Megan relayed the report that at 12:43 the A23s were 3.5 miles east of Lizard Point and at 1:00pm the Naiad reported that the 116s were westing near Lizard. Scotty reported that he had sighted the A54s with the I04s. The report of the I16s got us thinking as we had not identified this group in Johnstone Strait during the morning. Had they gone out with the A23s ahead of the others? Or had they just turned up in Queen Charlotte Strait? Possible.

The A23s were seen easting off Donegal Head at 3pm. At 3:30pm a few A5 calls were heard on the Flower Island hydrophone, then a long pause in calls. Then at 4:40pm the A23s, A54s, A25s and the I04s travelled very fast in a tight group past the Lab towards the entrance of Blackney Pass into Johnstone Strait. They cleared the view of the Lab by 4:50pm. Distinctive A5 and I15 type calls were heard as they entered the Strait and by 5:10pm they were travelling in the Strait towards the Vancouver Island shore. They were quite vocal with lots of echolocation. By 5:26pm the A23s were rubbing on Kaizumi beach. The rub lasted for just for a few minutes, then they all travelled east.

At 6:46pm, distant calls were detected on Strider and by 7:04pm, almost 12 hours later from their morning rub, they were back at the beaches for another session. At 7:11pm the A23s were identified on the Strider beach rubbing and we heard I15 calls at this time as well. There were lots of excited close calls. At 7:17pm this rub ended and they travelled further east to the Main rubbing beach. This A23 rub started at Main at 7:20pm and ended at 7:24pm.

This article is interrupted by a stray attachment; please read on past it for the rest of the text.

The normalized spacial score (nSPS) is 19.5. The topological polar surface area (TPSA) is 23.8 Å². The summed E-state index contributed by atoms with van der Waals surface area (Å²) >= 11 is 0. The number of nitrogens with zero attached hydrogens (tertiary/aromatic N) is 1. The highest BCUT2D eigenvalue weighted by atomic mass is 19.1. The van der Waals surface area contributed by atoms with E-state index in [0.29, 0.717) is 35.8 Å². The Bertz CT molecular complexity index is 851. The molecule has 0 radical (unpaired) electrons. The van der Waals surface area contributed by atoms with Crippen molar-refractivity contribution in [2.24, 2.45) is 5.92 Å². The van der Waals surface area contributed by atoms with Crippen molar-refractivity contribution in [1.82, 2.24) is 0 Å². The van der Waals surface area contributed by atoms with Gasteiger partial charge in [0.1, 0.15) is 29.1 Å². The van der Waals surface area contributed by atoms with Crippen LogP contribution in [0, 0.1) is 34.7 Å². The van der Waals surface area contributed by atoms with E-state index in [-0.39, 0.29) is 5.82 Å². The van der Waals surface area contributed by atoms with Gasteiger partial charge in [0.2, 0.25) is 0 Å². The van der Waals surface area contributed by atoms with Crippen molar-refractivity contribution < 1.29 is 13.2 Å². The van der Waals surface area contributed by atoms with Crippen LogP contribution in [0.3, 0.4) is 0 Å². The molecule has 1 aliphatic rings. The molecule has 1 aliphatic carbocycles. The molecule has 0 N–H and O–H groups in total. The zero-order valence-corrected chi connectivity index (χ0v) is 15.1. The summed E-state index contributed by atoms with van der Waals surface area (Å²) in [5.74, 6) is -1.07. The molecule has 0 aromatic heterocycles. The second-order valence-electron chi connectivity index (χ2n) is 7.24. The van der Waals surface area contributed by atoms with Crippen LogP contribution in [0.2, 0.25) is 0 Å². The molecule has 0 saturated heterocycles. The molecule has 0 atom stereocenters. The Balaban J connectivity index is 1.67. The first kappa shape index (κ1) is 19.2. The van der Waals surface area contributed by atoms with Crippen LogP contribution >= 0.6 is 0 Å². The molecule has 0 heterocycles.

At 7:22pm Megan reported orcas between Cracroft Point and Little Kaikash mid strait headed east. Was it possible that they wwere perhaps the I16s and that they had headed into the Strait via Weynton Passage?

As the I15 and A5 calls on Main beach continued to fade by 7:40pm by 8:50pm, I15 calls were detected on the Kaizumi hydrophone. Were these the eastbound group that Megan saw at 7:22pm? It seemed as if we were dealing with two possible separate I15 matrilines. By 9pm, calls were back on the Cracroft Point system. We were keeping options open. At 9:20pm, both I15 calls and echolocation were heard on the Parson Island hydrophone as whales entered Blackney Pass. They travelled north. Calls continued on Local Center and then echoed to Flower. At 9:40pm this I15 group cleared north followed by close calls and echolocation on Flower.

At 10:36pm A5 calls were still heard on the Strider hydrophone, and at 10:55 another rub started, by either the A23s or A25s. This rub ended at 11:00pm, and there was the chatter of dolphins close by on Strider. They travelled east and by 11:10pm there were both A5 and A54 calls on the Main hydrophone, with faint dolphin calls. By midnight the calls were fading but audible still on Strider and Main.

Listen now

Stream our live hydrophone audio